The following day I got in my car and drove 11 1/2 hours to spend this week with my children. It has been a fantastic week and we are having a lot of fun. Anywho, on the 21st, I stood in the back yard next to the mighty river that I grew up on, and performed a simple, short ritual honoring the rebirth of Bel, the celtic sun god. I didn't do a full ritual as I did not have all my materials. I had my crane bag and in it just the baisics. I did not ask for blessings or any of the like. I also gave thanks for bring me to my old home safely.
I have been sitting here wondering how I am going to incorporate what I learned in "A brief history of the Druids" into my spiritual practice. Looking at it right now, I see the things in this book as forming the unseen "roots" and "enriched soil" of my tree of practice. It's the parts of a tree that are so important, but usually completely overlooked by those who gaze at the beauty of such things. We see the trunk, branches and leaves. Maybe we notice the bark, and some sharp eyed folk see a birds nest or the like. Few go digging at the roots and earth. Yet these are vital aspects to the beauty of the tree for without it they would not exist. What I am trying to say is that this knowledge will form the ground work from which my spirituality can find solidity and history. It helps me to feel courage as I pick up this torch and carry it into the future. I have a better sense of who my spiritual ancestors are and who it is I am offering to. Last but not least, there is a folk song I love to listen to. In it there is a repeated line that says "son, you don't know where ya are going if ya don't know where ya been" This rings true with neodruidry and neopaganism.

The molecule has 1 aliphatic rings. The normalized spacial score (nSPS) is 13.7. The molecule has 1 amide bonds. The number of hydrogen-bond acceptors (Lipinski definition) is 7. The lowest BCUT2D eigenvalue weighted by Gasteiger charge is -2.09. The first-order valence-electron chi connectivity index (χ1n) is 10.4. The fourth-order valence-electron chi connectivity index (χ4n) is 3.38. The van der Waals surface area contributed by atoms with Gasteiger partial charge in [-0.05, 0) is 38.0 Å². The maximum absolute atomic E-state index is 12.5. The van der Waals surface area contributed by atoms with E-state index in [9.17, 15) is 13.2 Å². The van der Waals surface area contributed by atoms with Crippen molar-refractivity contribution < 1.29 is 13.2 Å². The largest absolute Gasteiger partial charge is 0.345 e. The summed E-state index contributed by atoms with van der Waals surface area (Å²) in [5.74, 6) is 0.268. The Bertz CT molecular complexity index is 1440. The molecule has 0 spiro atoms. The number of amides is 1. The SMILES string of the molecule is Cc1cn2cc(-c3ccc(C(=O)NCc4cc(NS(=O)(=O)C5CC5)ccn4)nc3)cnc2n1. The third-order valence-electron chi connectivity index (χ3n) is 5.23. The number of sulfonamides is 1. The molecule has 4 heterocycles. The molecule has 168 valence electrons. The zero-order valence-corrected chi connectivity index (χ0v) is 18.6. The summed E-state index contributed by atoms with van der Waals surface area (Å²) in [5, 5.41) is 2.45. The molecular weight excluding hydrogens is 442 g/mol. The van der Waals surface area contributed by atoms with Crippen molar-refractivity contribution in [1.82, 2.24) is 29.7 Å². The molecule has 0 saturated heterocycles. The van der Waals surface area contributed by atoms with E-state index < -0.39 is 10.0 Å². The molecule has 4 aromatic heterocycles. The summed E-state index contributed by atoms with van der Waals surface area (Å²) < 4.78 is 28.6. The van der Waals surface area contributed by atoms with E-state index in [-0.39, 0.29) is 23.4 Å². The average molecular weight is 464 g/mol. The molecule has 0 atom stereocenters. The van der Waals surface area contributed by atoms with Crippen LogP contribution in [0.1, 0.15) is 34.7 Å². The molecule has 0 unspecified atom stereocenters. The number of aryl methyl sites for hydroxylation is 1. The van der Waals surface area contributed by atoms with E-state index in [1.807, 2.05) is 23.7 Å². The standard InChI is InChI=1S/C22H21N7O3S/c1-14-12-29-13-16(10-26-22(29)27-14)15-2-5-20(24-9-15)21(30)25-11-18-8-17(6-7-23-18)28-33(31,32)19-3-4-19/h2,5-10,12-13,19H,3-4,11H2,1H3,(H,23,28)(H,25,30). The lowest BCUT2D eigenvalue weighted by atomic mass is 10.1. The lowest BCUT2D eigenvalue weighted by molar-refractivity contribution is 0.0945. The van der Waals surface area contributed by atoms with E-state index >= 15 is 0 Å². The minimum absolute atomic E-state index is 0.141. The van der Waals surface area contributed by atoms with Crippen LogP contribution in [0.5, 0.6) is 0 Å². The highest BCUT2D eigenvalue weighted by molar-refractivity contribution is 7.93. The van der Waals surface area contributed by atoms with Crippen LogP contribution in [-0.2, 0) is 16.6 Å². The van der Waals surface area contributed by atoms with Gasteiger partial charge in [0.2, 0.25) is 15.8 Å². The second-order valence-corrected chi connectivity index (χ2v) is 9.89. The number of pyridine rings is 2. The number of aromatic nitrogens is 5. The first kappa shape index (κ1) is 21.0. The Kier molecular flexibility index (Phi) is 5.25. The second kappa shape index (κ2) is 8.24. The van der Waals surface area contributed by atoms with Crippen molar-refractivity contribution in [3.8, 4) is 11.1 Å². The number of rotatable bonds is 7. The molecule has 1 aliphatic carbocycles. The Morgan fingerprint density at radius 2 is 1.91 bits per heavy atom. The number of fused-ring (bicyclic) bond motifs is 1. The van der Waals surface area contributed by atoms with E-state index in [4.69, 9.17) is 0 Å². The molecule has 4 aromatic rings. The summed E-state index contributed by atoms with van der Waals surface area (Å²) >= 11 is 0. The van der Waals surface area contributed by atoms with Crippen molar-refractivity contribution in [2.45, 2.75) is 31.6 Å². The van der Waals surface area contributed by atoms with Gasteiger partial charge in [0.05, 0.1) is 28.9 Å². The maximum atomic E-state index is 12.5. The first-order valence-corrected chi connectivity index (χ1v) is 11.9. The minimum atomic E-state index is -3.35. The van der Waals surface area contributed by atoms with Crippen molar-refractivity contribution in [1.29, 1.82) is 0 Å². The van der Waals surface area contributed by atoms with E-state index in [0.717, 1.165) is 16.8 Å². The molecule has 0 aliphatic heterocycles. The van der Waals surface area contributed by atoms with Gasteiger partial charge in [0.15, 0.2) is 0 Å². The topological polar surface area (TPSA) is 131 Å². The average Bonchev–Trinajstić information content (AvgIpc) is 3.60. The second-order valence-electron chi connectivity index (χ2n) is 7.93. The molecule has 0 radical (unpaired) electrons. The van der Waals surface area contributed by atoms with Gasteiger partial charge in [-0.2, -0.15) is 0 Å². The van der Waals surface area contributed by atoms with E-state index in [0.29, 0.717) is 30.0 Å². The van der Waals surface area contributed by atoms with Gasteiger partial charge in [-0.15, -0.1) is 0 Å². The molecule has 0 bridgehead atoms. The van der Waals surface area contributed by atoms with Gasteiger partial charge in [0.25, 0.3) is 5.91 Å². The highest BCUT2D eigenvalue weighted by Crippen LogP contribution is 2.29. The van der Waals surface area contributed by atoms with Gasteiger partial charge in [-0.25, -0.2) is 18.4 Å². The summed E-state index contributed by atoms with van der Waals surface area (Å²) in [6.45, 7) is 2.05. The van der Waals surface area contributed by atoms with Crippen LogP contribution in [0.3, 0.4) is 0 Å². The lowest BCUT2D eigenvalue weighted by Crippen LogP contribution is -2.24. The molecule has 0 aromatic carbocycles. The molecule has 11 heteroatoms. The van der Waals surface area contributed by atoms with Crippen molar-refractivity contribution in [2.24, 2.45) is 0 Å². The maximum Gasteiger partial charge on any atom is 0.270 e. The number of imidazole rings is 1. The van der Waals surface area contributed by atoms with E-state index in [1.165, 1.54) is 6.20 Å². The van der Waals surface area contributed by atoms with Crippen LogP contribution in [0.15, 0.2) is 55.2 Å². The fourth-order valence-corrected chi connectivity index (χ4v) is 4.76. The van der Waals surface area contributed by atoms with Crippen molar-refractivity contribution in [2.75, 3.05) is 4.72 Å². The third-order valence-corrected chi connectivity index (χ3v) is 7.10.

Growing up, my first introduction to "Druids" was through Advanced Dungeons and Dragons. They were portrayed as some sort of priest of the forest. I now understand why after reading A Brief History of the Druids. This is an excellent book of scholarly work. I learned so very much from it. It's not to difficult to read and the Author, Peter Berresford Ellis, does a good job of pulling guiding the reader through his thought process and explaining his interpretation of the supporting or refuting evidence. His style of writing was very readable and is not "text book". I know because I never found my mind wandering while reading his book, unlike when I read my Anatomy and Physiology book. One of the things I liked about this book was how Ellis is sure to first give an overview of what we know about Celtic culture. This is important to know so that one can understand druids more fully. They did not exist outside of their culture, but were integral to it. Ellis looks at all that has been written in the classical world of the druids via the Greeks and Romans, then not taking anything as truth looks to substantiate their claims by finding what corroborating evidence he can find from within Celtic cultural sources, such as Celts writing in Latin or Greek, or from the Gaelic languages. I find it fascinating all the similarities in language and culture that the Celts and Druids share with Vedic culture.